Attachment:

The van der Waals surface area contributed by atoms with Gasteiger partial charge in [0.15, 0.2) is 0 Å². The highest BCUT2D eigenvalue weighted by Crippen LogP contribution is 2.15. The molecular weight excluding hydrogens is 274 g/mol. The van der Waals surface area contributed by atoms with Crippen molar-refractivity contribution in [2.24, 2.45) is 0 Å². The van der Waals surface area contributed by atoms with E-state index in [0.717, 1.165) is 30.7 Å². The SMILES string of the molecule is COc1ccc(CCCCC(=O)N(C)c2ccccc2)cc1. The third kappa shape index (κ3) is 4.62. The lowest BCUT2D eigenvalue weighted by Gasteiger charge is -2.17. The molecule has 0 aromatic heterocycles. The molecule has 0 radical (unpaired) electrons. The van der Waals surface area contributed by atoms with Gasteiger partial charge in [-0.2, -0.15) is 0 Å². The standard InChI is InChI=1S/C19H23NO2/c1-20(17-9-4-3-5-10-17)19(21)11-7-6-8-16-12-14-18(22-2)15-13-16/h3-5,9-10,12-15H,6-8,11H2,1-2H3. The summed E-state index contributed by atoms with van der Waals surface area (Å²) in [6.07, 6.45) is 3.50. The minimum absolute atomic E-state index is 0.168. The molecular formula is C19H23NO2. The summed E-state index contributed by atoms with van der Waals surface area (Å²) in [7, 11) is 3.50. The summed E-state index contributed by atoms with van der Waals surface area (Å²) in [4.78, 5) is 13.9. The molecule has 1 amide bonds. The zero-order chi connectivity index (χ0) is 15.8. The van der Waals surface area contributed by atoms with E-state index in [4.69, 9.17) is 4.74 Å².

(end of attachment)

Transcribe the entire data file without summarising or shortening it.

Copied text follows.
The van der Waals surface area contributed by atoms with Gasteiger partial charge in [0.15, 0.2) is 0 Å². The highest BCUT2D eigenvalue weighted by Crippen LogP contribution is 2.15. The molecular weight excluding hydrogens is 274 g/mol. The van der Waals surface area contributed by atoms with Crippen molar-refractivity contribution in [2.24, 2.45) is 0 Å². The van der Waals surface area contributed by atoms with E-state index in [0.717, 1.165) is 30.7 Å². The SMILES string of the molecule is COc1ccc(CCCCC(=O)N(C)c2ccccc2)cc1. The third kappa shape index (κ3) is 4.62. The lowest BCUT2D eigenvalue weighted by Gasteiger charge is -2.17. The molecule has 0 aromatic heterocycles. The molecule has 0 radical (unpaired) electrons. The van der Waals surface area contributed by atoms with Gasteiger partial charge in [-0.2, -0.15) is 0 Å². The standard InChI is InChI=1S/C19H23NO2/c1-20(17-9-4-3-5-10-17)19(21)11-7-6-8-16-12-14-18(22-2)15-13-16/h3-5,9-10,12-15H,6-8,11H2,1-2H3. The summed E-state index contributed by atoms with van der Waals surface area (Å²) in [6.07, 6.45) is 3.50. The minimum absolute atomic E-state index is 0.168. The molecular formula is C19H23NO2. The summed E-state index contributed by atoms with van der Waals surface area (Å²) in [7, 11) is 3.50. The summed E-state index contributed by atoms with van der Waals surface area (Å²) in [4.78, 5) is 13.9. The molecule has 1 amide bonds. The zero-order chi connectivity index (χ0) is 15.8. The van der Waals surface area contributed by atoms with E-state index in [4.69, 9.17) is 4.74 Å².